When Americans were fighting in Vietnam, protestors of the 1960s came up with a slogan that encouraged young men to resist the draft: "Girls say yes to boys who say no." But the idea behind the clever catchphrase wasn't exactly new. Almost 2400 years earlier Aristophanes wrote a play about girls saying no to boys who say yes.
The Greek scribe's comedy, Lysistrata, centers on wives who withhold sex from their soldier husbands to stop an armed conflict between Athens and Sparta. Thanks to the efforts of one Vermont actress, the anti-war classic that premiered in 411 B.C. is suddenly au courant as a creative way to address the Persian Gulf crisis.
On March 3, activists and artists in 43 countries will offer 756 -- and counting -- staged readings of the Aristophanes piece about gender-driven domestic disobedience. Productions are scheduled for all 50 states, with eight on tap at various Vermont locations, including the Flynn Center in Burlington.
This global proliferation of Lysistrata began in early January. Vermont Stage Company co-founder Kathryn Blume decided to promote some timely peace-mongering to keep the Bush administration's so-called "coalition of the willing" from becoming a coalition of killing in Iraq.
"I'd already been working on a screenplay that would be a modern adaptation of Lysistrata," explains the 35-year-old Charlotte resident in a telephone interview from her second home in Brooklyn. "I heard that THAW, Theater Artists Against the War, was planning a day of action in March. I thought, 'Why don't I organize a reading as my contribution?'"
She recruited friend Sharron Bower, a resident of New York's Washington Heights neighborhood, and on January 4 they started to brainstorm what would soon be called The Lysistrata Project. "We began dreaming really big," Blume remembers. "By January 5, we'd found people who wanted to hold readings in Seattle and Austin. We spent the entire next week putting up a Web site and contacting everyone we know. Even my old theater teacher in Switzerland said he'd do it. Very quickly, this little thing became international."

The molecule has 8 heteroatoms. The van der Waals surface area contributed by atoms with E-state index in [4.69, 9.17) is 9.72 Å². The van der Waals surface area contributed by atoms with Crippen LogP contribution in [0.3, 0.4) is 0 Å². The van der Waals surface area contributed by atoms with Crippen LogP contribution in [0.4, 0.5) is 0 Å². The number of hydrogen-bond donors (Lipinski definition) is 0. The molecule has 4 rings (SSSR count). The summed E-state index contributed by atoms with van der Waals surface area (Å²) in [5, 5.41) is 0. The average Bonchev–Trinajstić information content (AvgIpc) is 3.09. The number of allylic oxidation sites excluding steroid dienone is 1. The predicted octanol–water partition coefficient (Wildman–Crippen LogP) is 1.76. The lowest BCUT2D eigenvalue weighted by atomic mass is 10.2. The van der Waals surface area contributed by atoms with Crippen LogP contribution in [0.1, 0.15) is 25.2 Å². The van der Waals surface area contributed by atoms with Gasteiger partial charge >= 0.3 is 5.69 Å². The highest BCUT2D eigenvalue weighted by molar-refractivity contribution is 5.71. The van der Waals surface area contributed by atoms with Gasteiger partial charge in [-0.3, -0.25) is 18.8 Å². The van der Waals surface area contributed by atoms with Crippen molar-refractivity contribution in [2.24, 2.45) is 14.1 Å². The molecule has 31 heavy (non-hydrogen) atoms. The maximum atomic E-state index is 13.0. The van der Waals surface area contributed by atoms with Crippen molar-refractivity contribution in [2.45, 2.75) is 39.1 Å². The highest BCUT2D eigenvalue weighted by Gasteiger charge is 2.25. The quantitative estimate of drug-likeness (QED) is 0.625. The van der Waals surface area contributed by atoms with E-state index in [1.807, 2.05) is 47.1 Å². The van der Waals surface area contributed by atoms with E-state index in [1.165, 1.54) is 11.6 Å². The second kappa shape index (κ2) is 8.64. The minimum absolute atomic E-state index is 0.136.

Blume emailed Susan Stamberg, a National Public Radio reporter she says has "a soft spot for theater. On January 16, 'All Things Considered' did a story about the project."
Within a week, the Web site had reached "critical mass" at about 1000 hits a day. A short article appeared in the February 6 New York Times.
The idea seems to be spreading rapidly. Lysistrata-mania has inspired culturally savvy dissenters from Beirut to Montenegro, Turkey to Trinidad, Argentina to India, Cambodia to Jerusalem. In Syria, part-time Vermonter Deborah Felmeth has launched a Damascus production. No Russian theatricals have emerged as yet, although Blume did receive an email from the CNN bureau chief in Moscow asking if she knew of any readings he could cover there.
On the West Coast, stage and screen talents Julie Christie, Alfre Woodard, Eric Stoltz and Christine Lahti are involved in one of several readings. Blume, meanwhile, began producing what she envisioned as an equally star-studded New York City show. Six degrees of separation later, the cast includes Kevin Bacon and his wife Kyra Sedgwick, as well as F. Murray Abraham, Peter Boyle, Kathleen Shalfont, David Strathairn and Mercedes Ruehl in the title role.
A suitable site was much harder to find. Blume hoped for a donated Manhattan venue that could accommodate up to 2000. By late last week, she was glad to have secured an 830-seat space at the prestigious Brooklyn Academy of Music. But, most likely, no Lysistrata fan shall go unserved. At least a dozen smaller readings are planned throughout the metropolis on subway platforms, on the steps of City Hall, at churches, in nightclubs, parks and even Grand Central Station during rush hour.